Lost at Sea at the King's Theatre, Edinburgh
I’ve said it before, and I’ll say it again, what I love about the Scots is that they have such a strong identity and they are fiercely proud of their heritage, especially their local communities, and their language.

And so it is with Lost at Sea.

Morna Young comes from a fishing community in the north east of Scotland, and Lost at Sea was her first full-length play. Now an award-winning playwright, actress and musician, she lost her dad at sea in a fishing accident in 1989, and in 2011 she began interviewing fishermen and their families so she could use real voices to create a fictional story to honour the many who have lost their lives.

The result is a powerful piece where people who have endured the harsh realities of fishing in Scottish waters come to life through a talented group of actors. Their faces may be familiar – Jennifer Black was, among many other TV appearances, DCS Templar in Rebus, and Tam Dean Burn’s recent TV series include The Victim and Trust Me, while Gerry Mulgrew (Billy) is a regular on Scottish stages – but in director Ian Brown’s production they are members of a coastal community which lives each day with death: Black, the stoic mother of Jock, whose body was never found, and Burn, the barefooted Skipper, a sort of master of ceremonies who connects Shona (Sophia McLean) to Jock (Ali Craig), the father she never knew. Through him she eavesdrops on the ghostly conversations leading up to her father’s demise – the rivalry, betrayals, love and ties that bind – and her hunt, as a journalist, for the truth.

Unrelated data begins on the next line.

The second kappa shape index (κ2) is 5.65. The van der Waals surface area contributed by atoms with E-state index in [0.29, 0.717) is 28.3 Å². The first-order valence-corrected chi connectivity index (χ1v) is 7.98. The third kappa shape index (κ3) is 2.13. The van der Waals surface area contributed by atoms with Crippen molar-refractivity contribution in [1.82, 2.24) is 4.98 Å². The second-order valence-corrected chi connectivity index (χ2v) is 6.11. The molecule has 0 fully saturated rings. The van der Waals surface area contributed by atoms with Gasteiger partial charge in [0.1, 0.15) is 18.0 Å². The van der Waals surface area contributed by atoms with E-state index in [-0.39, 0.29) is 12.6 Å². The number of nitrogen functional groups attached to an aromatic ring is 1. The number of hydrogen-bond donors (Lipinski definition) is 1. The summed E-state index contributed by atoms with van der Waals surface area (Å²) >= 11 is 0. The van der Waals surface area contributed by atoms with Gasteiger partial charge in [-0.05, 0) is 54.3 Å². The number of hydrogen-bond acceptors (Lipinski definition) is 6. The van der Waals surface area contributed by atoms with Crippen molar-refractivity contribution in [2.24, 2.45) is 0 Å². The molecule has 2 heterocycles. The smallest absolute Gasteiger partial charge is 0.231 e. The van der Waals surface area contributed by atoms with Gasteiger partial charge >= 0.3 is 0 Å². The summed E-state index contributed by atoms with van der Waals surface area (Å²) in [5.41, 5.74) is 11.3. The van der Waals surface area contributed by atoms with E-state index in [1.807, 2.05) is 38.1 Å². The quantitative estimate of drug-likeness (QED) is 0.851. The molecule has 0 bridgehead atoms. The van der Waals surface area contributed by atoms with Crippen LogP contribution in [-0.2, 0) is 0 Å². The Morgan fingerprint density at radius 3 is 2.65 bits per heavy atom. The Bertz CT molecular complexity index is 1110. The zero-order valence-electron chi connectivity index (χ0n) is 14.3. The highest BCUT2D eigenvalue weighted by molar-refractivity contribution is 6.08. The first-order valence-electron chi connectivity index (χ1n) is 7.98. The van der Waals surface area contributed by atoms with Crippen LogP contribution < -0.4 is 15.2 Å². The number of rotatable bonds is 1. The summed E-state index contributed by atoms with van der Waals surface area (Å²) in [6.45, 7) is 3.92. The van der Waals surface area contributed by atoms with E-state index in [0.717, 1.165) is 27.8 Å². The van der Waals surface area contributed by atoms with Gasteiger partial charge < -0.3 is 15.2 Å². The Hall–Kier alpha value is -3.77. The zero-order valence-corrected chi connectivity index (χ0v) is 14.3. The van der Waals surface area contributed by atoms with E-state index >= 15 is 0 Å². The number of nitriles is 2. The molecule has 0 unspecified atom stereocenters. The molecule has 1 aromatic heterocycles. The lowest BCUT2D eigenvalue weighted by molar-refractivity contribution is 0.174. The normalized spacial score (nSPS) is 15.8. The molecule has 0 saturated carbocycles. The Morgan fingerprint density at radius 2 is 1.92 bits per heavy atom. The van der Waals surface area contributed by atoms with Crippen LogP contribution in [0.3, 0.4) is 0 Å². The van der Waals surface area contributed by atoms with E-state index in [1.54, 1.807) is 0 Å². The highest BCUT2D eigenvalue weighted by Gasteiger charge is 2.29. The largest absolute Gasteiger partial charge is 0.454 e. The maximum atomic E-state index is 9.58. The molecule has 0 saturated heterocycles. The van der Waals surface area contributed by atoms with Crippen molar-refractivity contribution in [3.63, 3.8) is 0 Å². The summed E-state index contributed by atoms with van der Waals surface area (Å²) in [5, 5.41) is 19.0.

It’s an ensemble piece, with a chorus, and movement, live music and Burn’s gravelly voice resounding intermittently in song. The language is that of the North East, though not incomprehensible to a Sassenach like me; rather it brings out the poetry of Young’s writing, and endorses the reality of the story, while the dramatic lighting, courtesy of Katharine Williams, and music and sound (Pippa Murphy) transforms a stage, virtually empty apart from a few chairs and a backdrop of waves, into a living, breathing location (complete with a haar!).

An audio memorial ‘in tribute’ list of names of fishermen and boats lost from Moray during the timeframe of the play (1970-2012), recorded by families who have lost someone, which ends the play, only emphasises the raw emotion this remarkable production incites.

Lost at Sea is at the King’s Theatre, Edinburgh until May 22.
Box Office: 0131 529 6000
The tour then finishes at the D&G Arts Festival, Easterbrook Hall, Dumfries on May 24.
Photo: Mihaela Bodlovic